In the next few days, these five people are going to be updated on Ten’s current financial outlook. That will also include the thoughts of management consultants McKinsey, who are currently in the building.
They’ll be painfully aware of their legal responsibilities as company directors, and the consequences of allowing a business to trade while insolvent.
The directors will need to approve a plan to make the company profitable again – while being fully aware that they can’t simply cut costs because falling ratings would drive away the advertisers even faster.
And they’ll also be keenly aware that one of their key financial duties is to affirm their belief that the business is solvent as a going concern.
The ASIC definition of insolvency is instructive here: “An insolvent company is one that is unable to pay its debts when they fall due for payment.”
All that before the half year update goes to the market in about three weeks’ time if it follows the same timetable as last year.
So to stay in business, the board will presumably need a plan for how to pay back the CommBank loan at the end of the year. And while that may not need to be in place by the time of the end of half update, the pressure will grow and the share price will fall as the end of 2017 approaches.
Obviously this could be as simple as persuading CommBank to extend the terms. But would the original three shareholders agree to extend their guarantees? I doubt it.
Or could there be yet another fund raising? But who’d want to invest in a loss-making network which is about to announce another impairment in the value of its TV licence, as it told the market last month.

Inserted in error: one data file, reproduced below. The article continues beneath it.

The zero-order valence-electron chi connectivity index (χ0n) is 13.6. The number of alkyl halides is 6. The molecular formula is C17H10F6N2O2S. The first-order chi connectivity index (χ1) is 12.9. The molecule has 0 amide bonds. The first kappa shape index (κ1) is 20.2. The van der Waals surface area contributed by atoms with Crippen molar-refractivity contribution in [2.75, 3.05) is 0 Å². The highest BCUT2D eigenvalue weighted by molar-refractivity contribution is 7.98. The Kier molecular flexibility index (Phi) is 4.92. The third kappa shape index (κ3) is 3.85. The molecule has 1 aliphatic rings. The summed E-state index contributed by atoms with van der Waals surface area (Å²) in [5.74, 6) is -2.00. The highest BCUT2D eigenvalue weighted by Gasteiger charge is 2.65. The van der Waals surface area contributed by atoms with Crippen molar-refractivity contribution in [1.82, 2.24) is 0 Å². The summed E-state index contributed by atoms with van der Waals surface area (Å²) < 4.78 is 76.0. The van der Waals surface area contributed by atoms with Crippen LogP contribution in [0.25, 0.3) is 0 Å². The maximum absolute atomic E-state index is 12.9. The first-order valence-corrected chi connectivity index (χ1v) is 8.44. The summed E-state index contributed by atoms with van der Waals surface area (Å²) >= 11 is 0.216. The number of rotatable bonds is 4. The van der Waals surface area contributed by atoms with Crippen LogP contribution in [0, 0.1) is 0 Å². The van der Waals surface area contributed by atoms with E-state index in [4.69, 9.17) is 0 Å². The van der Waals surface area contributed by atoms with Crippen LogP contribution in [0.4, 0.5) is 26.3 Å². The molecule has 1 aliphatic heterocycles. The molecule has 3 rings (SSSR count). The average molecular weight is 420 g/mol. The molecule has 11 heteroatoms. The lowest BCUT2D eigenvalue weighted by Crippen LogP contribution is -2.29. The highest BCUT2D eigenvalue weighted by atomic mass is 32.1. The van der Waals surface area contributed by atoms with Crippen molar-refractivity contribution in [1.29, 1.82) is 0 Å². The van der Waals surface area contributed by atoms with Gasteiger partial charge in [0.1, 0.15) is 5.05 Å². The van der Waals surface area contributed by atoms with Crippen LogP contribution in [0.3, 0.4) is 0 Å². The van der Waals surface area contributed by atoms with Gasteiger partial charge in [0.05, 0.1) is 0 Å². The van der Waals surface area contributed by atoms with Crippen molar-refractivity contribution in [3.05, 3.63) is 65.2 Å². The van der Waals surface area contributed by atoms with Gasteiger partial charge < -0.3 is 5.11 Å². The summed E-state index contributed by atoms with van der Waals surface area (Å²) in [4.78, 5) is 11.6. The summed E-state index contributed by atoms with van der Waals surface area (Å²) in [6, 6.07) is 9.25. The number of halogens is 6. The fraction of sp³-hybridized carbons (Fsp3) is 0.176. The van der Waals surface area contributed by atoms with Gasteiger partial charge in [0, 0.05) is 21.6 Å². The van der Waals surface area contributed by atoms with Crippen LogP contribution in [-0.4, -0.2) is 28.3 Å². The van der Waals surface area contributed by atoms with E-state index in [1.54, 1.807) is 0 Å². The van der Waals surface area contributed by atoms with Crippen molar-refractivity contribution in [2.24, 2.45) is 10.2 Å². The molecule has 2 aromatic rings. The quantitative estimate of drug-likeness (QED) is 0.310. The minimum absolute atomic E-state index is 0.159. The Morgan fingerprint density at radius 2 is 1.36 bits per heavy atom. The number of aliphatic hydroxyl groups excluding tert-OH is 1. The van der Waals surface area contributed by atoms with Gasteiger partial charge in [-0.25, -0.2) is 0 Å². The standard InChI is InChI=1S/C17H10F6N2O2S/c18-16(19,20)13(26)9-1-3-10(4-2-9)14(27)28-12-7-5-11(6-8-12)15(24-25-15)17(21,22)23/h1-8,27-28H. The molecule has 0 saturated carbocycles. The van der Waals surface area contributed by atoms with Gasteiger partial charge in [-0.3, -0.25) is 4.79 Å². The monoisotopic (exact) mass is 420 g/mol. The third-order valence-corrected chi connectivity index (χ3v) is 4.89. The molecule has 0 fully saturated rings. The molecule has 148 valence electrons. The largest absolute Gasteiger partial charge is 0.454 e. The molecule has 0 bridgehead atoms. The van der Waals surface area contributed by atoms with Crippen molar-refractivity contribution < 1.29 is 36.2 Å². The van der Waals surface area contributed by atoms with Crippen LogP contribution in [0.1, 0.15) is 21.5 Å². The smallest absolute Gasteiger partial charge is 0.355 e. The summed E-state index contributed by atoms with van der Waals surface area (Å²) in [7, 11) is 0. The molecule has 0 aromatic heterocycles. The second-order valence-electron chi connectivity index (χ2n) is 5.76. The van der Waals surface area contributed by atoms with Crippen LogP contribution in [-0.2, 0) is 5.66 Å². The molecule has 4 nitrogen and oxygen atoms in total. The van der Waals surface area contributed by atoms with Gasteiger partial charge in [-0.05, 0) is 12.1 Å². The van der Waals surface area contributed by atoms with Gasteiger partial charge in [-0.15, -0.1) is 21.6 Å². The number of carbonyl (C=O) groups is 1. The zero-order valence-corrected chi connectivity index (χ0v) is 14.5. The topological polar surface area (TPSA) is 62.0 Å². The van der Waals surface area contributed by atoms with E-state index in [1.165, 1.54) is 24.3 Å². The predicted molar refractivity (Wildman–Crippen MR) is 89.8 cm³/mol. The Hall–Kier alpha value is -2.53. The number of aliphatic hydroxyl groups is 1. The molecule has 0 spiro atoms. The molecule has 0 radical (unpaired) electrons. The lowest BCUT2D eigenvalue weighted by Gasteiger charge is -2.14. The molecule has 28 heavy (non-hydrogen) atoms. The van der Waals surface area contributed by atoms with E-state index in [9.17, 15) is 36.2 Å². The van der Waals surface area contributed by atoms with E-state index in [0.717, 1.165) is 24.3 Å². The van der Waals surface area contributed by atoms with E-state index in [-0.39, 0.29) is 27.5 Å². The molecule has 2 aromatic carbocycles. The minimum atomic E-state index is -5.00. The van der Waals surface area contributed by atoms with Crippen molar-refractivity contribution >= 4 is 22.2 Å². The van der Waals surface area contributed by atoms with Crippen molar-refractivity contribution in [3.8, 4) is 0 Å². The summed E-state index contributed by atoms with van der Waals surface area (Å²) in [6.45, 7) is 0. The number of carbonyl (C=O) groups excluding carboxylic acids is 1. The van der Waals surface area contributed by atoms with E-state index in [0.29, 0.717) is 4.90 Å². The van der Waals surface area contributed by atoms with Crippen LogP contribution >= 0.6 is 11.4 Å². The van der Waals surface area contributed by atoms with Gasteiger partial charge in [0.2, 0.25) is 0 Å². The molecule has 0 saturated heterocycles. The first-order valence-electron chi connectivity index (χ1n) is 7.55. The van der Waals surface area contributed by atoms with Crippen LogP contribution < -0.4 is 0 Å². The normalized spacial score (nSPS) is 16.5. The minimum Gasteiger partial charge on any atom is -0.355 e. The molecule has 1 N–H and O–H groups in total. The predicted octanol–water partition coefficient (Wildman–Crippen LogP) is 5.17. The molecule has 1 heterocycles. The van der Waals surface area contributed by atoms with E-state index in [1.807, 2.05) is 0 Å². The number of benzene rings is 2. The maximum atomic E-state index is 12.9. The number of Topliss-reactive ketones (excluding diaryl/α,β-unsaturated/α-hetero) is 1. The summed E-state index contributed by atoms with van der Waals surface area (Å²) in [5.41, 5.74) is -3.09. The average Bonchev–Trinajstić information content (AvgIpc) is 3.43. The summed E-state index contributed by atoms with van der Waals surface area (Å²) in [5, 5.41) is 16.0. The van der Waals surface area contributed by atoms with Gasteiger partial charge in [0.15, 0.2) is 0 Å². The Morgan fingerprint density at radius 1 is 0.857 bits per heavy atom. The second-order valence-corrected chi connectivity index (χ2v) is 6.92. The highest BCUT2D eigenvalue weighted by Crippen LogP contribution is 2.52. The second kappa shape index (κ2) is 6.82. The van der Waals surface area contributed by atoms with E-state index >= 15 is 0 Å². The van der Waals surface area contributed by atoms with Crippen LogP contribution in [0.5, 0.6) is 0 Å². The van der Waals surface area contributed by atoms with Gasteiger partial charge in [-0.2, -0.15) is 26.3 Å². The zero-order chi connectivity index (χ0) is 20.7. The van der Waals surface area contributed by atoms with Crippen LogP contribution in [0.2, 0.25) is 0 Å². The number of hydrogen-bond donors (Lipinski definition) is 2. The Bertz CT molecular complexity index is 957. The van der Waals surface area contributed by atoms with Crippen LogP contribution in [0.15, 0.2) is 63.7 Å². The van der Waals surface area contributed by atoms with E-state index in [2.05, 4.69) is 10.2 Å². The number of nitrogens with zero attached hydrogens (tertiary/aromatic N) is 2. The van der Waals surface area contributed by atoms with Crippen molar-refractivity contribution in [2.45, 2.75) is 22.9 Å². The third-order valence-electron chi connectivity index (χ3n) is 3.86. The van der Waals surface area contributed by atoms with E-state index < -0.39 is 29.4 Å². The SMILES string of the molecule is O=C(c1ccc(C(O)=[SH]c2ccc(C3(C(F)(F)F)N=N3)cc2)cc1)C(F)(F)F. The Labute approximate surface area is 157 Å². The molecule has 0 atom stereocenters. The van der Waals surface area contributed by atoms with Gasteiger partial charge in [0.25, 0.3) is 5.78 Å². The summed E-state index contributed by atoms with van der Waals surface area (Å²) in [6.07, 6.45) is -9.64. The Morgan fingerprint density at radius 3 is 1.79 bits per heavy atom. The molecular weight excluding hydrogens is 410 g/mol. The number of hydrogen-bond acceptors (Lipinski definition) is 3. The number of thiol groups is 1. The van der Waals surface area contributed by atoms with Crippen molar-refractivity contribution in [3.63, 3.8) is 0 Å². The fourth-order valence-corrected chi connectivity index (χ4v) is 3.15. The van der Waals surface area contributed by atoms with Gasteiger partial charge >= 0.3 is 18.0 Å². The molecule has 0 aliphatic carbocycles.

Or of course, they could find a buyer for the network. Which didn’t go terribly well last time they tried that.
Which isn’t to say that the company has zero value. Whoever ends up as the next owner, there is still a route for Ten to be profitable as a super low cost offering – even more low cost than it is at the moment. A company that brings in advertising revenues of $676m a year has to be capable of being profitable somehow.
But if the next owners were to be Australian-based media companies, the law would need to change first.
Media ownership laws aside, News Corp feels like the future owner:
- Foxtel (which is of course 50% owned by News Corp) now owns 15% of Ten.
- News Corp boss Lachlan Murdoch owns 9%;
- The ad sales are already done by MCN (which is mainly owned by the News Corp-aligned Foxtel).
- Most of Ten’s biggest reality shows are already produced by the News Corp-aligned Endemol Shine.
- One of Ten’s key US supply deals is with the News Corp-aligned Fox (via sister company 21st Century Fox)
But of course, the media ownership laws would have to change first. And by a funny coincidence, Australia’s sleepiest minister Mitch Fifield is bringing them back to Parliament this week, for what’ll be the last chance to get change through this side of Easter.
As Crikey’s Glenn Dyer argued on Friday:
“The winner from such a deal would be News Corp, which, if the “two out of three” rule were removed as proposed, would be able to buy Ten (and add it to its Foxtel and Sky News broadcasting assets). And the case for the ACCC approving such a transaction would be strengthened if the participants could plausibly argue that Ten was in danger of going insolvent due to its inability to source new cash or meet its debt obligations.”
And of course News Corp has some obvious content it could air on the Ten-owned channels including its recently achieved 100% ownership of Sky News (can the merger of the News Corp and Sky News newsrooms be far away?), and its ownership of Fox Sports.
But at the right price, Ten might also be interesting to potential overseas organisations with big libraries like Viacom which bought Channel 5 in the UK in 2014 before giving the sales house role to (you’ve guessed it…) the News Corp aligned Sky.
There are still too many moving parts to say how this one will end.
But what does seem certain is that Ten will finish 2017 in a radically different place to the way it began.